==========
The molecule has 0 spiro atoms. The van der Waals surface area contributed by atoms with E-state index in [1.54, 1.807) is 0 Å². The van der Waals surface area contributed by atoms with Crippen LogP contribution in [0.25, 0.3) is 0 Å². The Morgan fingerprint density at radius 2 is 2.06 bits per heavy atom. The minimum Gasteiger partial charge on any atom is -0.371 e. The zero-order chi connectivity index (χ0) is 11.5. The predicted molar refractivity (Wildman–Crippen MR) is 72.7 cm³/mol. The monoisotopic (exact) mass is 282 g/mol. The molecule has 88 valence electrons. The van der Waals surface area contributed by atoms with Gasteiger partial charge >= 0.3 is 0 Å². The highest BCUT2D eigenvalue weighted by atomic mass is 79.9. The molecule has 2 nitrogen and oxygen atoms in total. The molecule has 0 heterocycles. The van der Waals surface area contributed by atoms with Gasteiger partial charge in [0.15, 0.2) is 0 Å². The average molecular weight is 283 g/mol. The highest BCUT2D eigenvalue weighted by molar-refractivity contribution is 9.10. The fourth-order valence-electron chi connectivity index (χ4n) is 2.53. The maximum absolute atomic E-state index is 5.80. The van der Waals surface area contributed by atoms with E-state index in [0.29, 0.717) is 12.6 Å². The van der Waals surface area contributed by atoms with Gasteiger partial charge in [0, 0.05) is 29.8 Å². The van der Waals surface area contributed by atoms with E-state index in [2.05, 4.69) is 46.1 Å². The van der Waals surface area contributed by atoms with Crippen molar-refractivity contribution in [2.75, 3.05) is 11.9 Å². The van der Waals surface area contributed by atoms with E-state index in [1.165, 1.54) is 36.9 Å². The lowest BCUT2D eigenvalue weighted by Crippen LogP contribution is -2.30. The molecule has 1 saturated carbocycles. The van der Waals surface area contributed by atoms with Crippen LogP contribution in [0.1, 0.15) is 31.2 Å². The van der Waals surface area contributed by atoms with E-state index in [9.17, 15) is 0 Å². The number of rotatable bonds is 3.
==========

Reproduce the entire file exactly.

The molecule has 0 spiro atoms. The van der Waals surface area contributed by atoms with E-state index in [1.54, 1.807) is 0 Å². The van der Waals surface area contributed by atoms with Crippen LogP contribution in [0.25, 0.3) is 0 Å². The Morgan fingerprint density at radius 2 is 2.06 bits per heavy atom. The minimum Gasteiger partial charge on any atom is -0.371 e. The zero-order chi connectivity index (χ0) is 11.5. The predicted molar refractivity (Wildman–Crippen MR) is 72.7 cm³/mol. The monoisotopic (exact) mass is 282 g/mol. The molecule has 88 valence electrons. The van der Waals surface area contributed by atoms with Gasteiger partial charge >= 0.3 is 0 Å². The highest BCUT2D eigenvalue weighted by atomic mass is 79.9. The molecule has 2 nitrogen and oxygen atoms in total. The molecule has 0 heterocycles. The van der Waals surface area contributed by atoms with Gasteiger partial charge in [0.15, 0.2) is 0 Å². The average molecular weight is 283 g/mol. The highest BCUT2D eigenvalue weighted by molar-refractivity contribution is 9.10. The fourth-order valence-electron chi connectivity index (χ4n) is 2.53. The maximum absolute atomic E-state index is 5.80. The van der Waals surface area contributed by atoms with E-state index in [0.29, 0.717) is 12.6 Å². The van der Waals surface area contributed by atoms with Gasteiger partial charge in [0, 0.05) is 29.8 Å². The van der Waals surface area contributed by atoms with E-state index in [2.05, 4.69) is 46.1 Å². The van der Waals surface area contributed by atoms with Crippen molar-refractivity contribution in [2.75, 3.05) is 11.9 Å². The van der Waals surface area contributed by atoms with E-state index in [1.165, 1.54) is 36.9 Å². The lowest BCUT2D eigenvalue weighted by Crippen LogP contribution is -2.30. The molecule has 1 saturated carbocycles. The van der Waals surface area contributed by atoms with Crippen LogP contribution in [0.1, 0.15) is 31.2 Å². The van der Waals surface area contributed by atoms with E-state index in [9.17, 15) is 0 Å². The number of rotatable bonds is 3.